The PMI-ACP is not difficult but it does throw up some strange questions as the PMI try to relate the traditional PMP material to the Agile methodologies. Many of the analysis techniques like earned value are difficult to related to software development in a waterfall environment and applying them to agile seems like an unnecessary overhead we have no BAC. The good news is that it is all due to change.
The current exam focuses on Scrum , Lean, Agile Concepts (the manifesto) Kanban and XP and then mixes them up to create situation questions relating to general management or Project management (servant leader, Emotional intelligence etc.)
Mike Griffiths book is still the best general book, though I don’t think it gives Lean the coverage that is needed for the ACP Exam. Be careful with the online PMI-ACP exam question available online as many of them are absolute rubbish, frustratingly written in an unknown dialect of English with confusing or completely incorrect answers.
The Velocitech website is probably the best set of exams out there and Andy Crowe’s book is a good reference book with exam questions for the ACP exam but it is not a complete guide.
I do suggest that you research Mike Coen (Scrum) and Mary Poppendieck (Lean) material. Their publication, webinars and blogs are a good source. Ken Schwaber book the “the art of doing twice as much in half the time” is worth a read for motivation though not particularly useful ACP
The books if you have the time are;
- User Stories Applied: For Agile Software Development – Mike Cohn
- Agile Software Development with Scrum – Ken Schwaber & Mike Beedle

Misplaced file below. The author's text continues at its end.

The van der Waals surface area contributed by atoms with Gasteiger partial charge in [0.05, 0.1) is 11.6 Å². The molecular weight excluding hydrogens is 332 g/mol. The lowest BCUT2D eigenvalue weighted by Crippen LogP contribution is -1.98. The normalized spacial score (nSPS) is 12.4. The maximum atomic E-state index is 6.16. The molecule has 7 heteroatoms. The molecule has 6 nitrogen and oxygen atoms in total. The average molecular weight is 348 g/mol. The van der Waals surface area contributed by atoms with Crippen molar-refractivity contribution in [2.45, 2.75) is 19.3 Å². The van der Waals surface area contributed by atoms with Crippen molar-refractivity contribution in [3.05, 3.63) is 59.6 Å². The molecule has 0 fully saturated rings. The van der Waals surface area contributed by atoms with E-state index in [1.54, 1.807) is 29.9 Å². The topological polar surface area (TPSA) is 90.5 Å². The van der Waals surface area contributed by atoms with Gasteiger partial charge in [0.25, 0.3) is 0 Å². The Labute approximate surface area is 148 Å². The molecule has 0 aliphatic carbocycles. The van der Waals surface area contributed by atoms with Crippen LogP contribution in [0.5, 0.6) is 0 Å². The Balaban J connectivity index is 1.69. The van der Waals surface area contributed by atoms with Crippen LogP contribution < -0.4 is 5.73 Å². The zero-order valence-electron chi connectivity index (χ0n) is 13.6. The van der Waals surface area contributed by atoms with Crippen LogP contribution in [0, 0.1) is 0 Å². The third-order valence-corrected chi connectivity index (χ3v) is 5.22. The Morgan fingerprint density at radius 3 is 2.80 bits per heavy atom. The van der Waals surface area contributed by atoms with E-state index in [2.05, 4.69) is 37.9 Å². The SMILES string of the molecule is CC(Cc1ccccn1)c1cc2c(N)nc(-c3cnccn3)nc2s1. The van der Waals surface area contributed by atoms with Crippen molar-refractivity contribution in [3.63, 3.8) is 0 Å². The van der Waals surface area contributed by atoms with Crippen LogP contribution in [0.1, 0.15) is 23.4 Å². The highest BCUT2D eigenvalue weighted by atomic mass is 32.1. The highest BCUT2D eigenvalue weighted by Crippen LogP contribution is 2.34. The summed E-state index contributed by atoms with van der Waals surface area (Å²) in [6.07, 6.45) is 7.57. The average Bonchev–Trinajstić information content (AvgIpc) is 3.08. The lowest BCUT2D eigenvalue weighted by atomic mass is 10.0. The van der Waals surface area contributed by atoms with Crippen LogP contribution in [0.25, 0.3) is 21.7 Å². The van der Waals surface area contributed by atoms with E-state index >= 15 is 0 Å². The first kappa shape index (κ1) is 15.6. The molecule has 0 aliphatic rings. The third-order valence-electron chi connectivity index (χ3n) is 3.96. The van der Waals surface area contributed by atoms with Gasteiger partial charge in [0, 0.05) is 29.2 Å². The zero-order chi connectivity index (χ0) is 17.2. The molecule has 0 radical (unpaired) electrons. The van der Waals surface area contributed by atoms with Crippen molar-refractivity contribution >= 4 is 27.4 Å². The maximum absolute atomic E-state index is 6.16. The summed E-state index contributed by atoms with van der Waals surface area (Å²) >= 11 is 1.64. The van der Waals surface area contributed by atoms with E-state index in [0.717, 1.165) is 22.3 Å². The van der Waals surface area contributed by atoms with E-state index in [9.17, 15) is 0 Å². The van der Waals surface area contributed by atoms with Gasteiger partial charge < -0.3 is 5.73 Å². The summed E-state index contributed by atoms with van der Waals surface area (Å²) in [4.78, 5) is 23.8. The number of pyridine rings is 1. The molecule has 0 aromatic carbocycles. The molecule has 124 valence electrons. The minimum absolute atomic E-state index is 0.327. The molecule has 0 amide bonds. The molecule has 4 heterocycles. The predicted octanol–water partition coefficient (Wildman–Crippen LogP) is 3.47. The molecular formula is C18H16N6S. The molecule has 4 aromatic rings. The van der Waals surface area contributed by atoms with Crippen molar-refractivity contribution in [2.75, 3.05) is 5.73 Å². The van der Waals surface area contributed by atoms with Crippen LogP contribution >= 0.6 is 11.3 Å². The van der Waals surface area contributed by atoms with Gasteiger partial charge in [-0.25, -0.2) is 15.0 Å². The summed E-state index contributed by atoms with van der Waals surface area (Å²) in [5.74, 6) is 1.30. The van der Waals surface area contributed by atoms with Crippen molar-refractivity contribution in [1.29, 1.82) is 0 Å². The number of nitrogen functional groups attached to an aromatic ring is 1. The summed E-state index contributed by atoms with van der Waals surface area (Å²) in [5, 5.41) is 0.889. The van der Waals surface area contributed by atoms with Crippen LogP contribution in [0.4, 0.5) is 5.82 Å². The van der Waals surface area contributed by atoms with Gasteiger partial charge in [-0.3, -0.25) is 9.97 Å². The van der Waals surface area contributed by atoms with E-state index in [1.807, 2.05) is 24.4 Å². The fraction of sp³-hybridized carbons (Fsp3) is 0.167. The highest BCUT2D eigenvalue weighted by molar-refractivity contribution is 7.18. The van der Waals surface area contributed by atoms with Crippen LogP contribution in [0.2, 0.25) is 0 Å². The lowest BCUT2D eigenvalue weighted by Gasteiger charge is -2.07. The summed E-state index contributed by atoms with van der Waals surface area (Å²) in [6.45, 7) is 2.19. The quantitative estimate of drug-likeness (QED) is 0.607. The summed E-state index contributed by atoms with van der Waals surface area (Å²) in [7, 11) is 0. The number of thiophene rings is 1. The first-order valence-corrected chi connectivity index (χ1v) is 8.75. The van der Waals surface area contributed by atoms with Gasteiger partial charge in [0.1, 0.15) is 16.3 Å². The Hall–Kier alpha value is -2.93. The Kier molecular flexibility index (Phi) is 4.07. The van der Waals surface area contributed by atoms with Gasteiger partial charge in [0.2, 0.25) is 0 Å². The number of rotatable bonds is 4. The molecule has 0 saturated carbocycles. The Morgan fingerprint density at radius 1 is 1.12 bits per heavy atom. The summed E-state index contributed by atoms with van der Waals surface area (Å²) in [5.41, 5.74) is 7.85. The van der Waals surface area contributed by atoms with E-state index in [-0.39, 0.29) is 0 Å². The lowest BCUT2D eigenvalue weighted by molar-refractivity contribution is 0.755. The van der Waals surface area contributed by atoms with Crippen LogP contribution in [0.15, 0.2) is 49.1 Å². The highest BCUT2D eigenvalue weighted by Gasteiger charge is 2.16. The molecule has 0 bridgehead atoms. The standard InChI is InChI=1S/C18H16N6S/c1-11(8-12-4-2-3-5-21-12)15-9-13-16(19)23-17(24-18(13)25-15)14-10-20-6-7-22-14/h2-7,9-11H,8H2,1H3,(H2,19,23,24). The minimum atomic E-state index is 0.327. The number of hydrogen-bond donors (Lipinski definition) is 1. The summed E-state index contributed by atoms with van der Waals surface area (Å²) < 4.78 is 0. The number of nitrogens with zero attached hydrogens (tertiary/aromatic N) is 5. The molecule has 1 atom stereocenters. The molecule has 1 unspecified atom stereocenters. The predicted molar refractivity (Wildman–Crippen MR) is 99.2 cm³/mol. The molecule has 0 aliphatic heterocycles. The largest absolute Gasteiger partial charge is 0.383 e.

- Extreme Programming Explained – Kent Beck
- Agile Estimating and Planning – Mike Cohn
- Lean Software Development: An Agile Toolkit – Mary & Tom Poppendieck
- The Art of Agile Development – James Shore;
The Project Management Institute suggests a number of others on their website. These have changed from the previous exam with 4 new books added and 4 removed. 2 are on Kanban alone.
The exam time is 3 hours with most of my student competing it in 1.5 hour and many in less than an hour. The question are not as tricky as the PMP exam, correct answers are more obvious and less where the answer required is the ‘‘best’ or ‘first’. Moving from agile concepts will catch you out, one minute we are taking about the customer, the next it’s a product owner and the next question may be from the point of view of a Project Manager.
The course is a good course to get yourself up to speed as a traditional project manager, a middle manager or perhaps as a product owner. For developers or budding Scrum Masters It may not provide the level of detail and doesn’t deliver the ‘fun’ experience that agile encourages.
The course is changing with a different approach. It looks to me like it will concentrate more on the approach and mind-set and less on the specific concepts. I suggest that it will aligned with the directions that the PMI have for the skills of a combination of technical, leadership, and strategic and business management expertise
The new PMI-ACP exam will see a number of changes (PMP Exam Content Outline,) summarised below
There are sever domains of Agile practices
- Agile Principles and Mindset
- Value-driven Delivery
- Stakeholder Engagement
- Team Performance
- Adaptive Planning
- Problem Detection and Resolution
- Continuous Improvement (Product, Process, People)
The distribution of questions on the PMI-ACP exam paper are now based on the domains
- Agile Principles and Mindset – 16%
- Value-driven Delivery – 20%
- Stakeholder Engagement – 17%
- Team Performance – 16%
- Adaptive Planning – 12%
- Problem Detection and Resolution – 10%
- Continuous Improvement (Product, Process, People) – 9%
New Tools and Technique / Knowledge and Skills are added while many are removed from the new PMI-ACP exam syllabus. New items added including:
- Developmental mastery models (for example, Tuckman, Dreyfus, Shu Ha Ri)
- Participatory decision models (for example, convergent, shared collaboration)
- Agile hybrid models
- Managing with agile KPIs
- the Five WHYs
- retrospectives, intraspectives
- control limits
- pre-mortem (rule setting, failure analysis)
- fishbone diagram analysis
- minimal viable product (MVP)
Althris Training have worked with our partners to redevelop our course material for the new ACP exam. To keep you posted and get more updates on both drop me an email